BUT the festival is over now and I suddenly find myself with what seems like an endless amount of free time, which means I have time to study in a meaningful way. Most of my studying has taken the form of beer tasting, which really is the best form of studying. I recently completed a day-long off-flavor class taught by Pat Fahey, the content director of the Cicerone Certification Program and one of the only Master Cicerones in the world. The experience was incredibly helpful and worth every penny. There wasn't a lot of new information in the class, but it was presented in a different way (i.e. not me reading it passively from a book), so it feels like I retained a lot of the information. For better or worse, I got to put some of my new tasting knowledge to the test this past weekend when I judged a homebrew competition - while it's never fun to taste diacetyl bombs after diacetyl bombs, it is helpful to have the opportunity to give fellow homebrewers feedback on how they can avoid diacetyl in the future.
Beyond beer tastings, which have also involved flavor identifications, I have been focusing on beer and food pairings, since some of the specific feedback I got the first time I took the Advanced Cicerone was that I need more experience not only with beer and food pairings, but also with talking about beer and food pairings. Therefore, I've been carefully planning our dinners and mapping out what beers to pair with each meal, typically three beers per meal. During the dinners, my husband and I sample each beer and then talk about what works for us and what doesn't. This will probably be another upcoming blog post, so stay tuned to learn more specifics.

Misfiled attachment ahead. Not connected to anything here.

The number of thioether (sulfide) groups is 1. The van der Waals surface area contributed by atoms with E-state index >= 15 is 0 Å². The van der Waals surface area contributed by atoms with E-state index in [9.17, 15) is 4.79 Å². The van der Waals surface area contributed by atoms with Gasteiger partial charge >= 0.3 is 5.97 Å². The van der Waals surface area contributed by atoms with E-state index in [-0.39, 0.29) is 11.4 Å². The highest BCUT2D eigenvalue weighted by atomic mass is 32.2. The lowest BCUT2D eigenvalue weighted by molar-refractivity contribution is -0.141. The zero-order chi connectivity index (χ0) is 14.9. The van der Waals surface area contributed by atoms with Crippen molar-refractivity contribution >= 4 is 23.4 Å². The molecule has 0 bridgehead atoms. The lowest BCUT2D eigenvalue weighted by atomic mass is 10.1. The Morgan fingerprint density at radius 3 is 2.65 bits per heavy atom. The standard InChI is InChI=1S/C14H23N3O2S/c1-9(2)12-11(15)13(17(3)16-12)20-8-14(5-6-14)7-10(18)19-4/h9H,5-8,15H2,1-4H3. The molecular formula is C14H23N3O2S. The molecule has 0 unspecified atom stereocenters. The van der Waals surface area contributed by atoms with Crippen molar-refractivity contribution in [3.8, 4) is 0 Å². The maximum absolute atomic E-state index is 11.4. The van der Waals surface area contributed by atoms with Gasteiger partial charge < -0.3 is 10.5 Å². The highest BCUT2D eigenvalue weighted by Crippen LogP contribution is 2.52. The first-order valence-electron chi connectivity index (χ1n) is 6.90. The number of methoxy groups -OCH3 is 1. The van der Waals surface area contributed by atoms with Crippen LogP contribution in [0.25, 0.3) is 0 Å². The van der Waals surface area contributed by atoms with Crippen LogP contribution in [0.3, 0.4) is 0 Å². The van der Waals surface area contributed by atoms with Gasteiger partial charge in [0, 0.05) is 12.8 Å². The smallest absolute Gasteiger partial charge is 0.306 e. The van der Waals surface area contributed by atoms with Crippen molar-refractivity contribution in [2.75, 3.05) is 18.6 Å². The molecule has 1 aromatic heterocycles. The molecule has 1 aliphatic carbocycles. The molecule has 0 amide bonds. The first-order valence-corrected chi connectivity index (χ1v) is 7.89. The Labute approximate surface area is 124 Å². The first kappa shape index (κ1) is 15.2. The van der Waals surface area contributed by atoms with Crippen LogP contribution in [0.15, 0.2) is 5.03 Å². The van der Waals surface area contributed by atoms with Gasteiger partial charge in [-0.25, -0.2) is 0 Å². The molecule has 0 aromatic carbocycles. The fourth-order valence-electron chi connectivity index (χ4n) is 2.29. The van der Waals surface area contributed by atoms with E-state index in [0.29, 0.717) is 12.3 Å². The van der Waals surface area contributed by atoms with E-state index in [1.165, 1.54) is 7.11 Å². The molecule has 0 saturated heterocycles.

Study Area 1
Beer Styles: Belgian & French
Beer Ingredient: Malt
Beer Styles to Study: Lambics, Flanders Ales, Trappist & Abbey Ales, Pale Belgian Beers, Unique Beers
Beer Ingredient to Study: Malt
September Study Update
September is two weeks behind me and I'm still trying to finish my reading list. I made it through everything except Wild Brews and Malt, which I'm reading now. Reading five books in a month(ish) makes me feel a little like a kid during summer break (I was a nerdy kid) or like the summer I spent 10 weeks working as a law clerk in the mountains with no TV and read thirty books. I enjoyed all the books I read, particularly The Great Beers of Belgium. I had read snippets of Michael Jackson's work before but discovered why he is so revered as a beer writer with Great Beers. His writing style is so enjoyable and affable. Reading five different books about the same types of beers did get a little repetitive as there are really only so many ways to describe a brewery's decades-old brewing process or its origin story.